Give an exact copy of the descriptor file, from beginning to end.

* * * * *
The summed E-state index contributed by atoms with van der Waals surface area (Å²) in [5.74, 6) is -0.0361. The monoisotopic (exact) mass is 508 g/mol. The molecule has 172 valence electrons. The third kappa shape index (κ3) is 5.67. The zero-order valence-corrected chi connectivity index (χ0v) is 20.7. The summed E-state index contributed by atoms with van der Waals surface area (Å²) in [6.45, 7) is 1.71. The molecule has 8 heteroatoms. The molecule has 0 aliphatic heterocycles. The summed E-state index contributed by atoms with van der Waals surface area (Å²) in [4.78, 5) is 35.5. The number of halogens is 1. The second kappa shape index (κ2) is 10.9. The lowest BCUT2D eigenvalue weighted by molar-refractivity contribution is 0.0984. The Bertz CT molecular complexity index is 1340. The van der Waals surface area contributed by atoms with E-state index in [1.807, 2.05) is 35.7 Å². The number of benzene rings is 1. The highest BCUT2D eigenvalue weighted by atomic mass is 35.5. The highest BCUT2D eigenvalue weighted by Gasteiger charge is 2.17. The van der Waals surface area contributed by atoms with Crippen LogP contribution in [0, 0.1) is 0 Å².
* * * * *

The summed E-state index contributed by atoms with van der Waals surface area (Å²) in [5.74, 6) is -0.0361. The monoisotopic (exact) mass is 508 g/mol. The molecule has 172 valence electrons. The third kappa shape index (κ3) is 5.67. The zero-order valence-corrected chi connectivity index (χ0v) is 20.7. The summed E-state index contributed by atoms with van der Waals surface area (Å²) in [6.45, 7) is 1.71. The molecule has 8 heteroatoms. The molecule has 0 aliphatic heterocycles. The summed E-state index contributed by atoms with van der Waals surface area (Å²) in [4.78, 5) is 35.5. The number of halogens is 1. The second kappa shape index (κ2) is 10.9. The lowest BCUT2D eigenvalue weighted by molar-refractivity contribution is 0.0984. The Bertz CT molecular complexity index is 1340. The van der Waals surface area contributed by atoms with E-state index in [1.807, 2.05) is 35.7 Å². The number of benzene rings is 1. The highest BCUT2D eigenvalue weighted by atomic mass is 35.5. The highest BCUT2D eigenvalue weighted by Gasteiger charge is 2.17. The van der Waals surface area contributed by atoms with Crippen LogP contribution in [0, 0.1) is 0 Å².